Infinite Divisibility - Poem by Alexandra Reiss
I was conceived in the Gazpacho room.
I cannot decide if it is beautiful or disgusting or both at once, that I know this. I’ll let it be beautiful. The Gazpacho room can still be visited today, free to visitors, spirit seekers, pilgrims, or to anyone wandering down Moses Lane in the town of Southampton. Note the customary cast-iron jockeys that greet you with brass ring in outstretched hand: a hitching post— as if you would be arriving by horse.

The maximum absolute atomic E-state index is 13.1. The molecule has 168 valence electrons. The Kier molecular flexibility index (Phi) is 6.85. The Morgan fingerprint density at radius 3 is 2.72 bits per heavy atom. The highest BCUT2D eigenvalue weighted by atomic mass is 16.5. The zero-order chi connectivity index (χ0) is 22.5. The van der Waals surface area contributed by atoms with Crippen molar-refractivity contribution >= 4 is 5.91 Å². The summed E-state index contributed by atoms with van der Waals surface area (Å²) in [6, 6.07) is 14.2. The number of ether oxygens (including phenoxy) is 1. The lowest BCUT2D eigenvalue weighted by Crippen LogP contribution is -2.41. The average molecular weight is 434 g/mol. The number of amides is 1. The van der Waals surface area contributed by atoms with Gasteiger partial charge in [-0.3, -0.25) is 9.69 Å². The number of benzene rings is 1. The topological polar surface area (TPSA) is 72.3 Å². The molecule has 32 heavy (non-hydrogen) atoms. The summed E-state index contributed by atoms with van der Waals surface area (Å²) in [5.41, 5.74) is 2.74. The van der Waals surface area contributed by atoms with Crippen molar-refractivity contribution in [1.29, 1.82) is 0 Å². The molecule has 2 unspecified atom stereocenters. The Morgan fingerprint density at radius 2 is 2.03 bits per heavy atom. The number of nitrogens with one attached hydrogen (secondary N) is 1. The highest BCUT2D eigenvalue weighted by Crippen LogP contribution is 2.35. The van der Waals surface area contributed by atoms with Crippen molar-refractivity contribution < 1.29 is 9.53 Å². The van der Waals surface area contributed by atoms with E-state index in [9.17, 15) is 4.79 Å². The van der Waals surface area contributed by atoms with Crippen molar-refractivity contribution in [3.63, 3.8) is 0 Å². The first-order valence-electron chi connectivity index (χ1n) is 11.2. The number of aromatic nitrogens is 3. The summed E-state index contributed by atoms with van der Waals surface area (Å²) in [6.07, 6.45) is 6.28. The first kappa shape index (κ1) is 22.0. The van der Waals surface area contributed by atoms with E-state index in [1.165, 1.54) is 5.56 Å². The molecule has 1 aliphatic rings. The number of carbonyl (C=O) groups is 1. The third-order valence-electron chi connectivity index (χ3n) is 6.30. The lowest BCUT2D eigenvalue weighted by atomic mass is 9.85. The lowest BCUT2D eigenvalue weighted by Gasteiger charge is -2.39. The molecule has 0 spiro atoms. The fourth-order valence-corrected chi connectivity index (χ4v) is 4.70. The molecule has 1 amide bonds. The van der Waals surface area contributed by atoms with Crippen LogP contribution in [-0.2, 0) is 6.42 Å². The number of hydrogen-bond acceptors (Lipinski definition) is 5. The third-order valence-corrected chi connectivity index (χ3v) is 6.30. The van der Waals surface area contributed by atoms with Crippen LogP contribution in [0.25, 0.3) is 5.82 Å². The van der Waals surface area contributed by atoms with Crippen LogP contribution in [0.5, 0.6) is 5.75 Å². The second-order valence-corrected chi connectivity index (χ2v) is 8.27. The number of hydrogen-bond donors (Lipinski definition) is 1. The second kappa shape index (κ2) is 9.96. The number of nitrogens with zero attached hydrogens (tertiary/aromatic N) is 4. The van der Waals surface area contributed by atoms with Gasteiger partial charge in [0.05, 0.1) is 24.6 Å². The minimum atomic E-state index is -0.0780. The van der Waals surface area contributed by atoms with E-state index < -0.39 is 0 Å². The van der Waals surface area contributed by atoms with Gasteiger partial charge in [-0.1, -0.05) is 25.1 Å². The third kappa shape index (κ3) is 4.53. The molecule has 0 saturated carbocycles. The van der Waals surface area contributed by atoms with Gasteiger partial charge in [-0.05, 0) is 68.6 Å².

If you did come to the house, third down the road, with the pool where brother nearly drowned, you would see the tree in the back, with wooden boards nailed to it that we called a fort. The tree devour the boards slowly—their disappearance coinciding with our waning interest in tree forts. If you came to the house, the house where I met my first friend, spent my first hurricane, lost my last tooth— if you walk by that house, third down on Moses Lane, where my family used to group-share summer places and god-knows what else, look up to the second floor, middle window, right above the stairs.
In that nervous sick soup-red room, I was conceived.
I’ll let it be beautiful.
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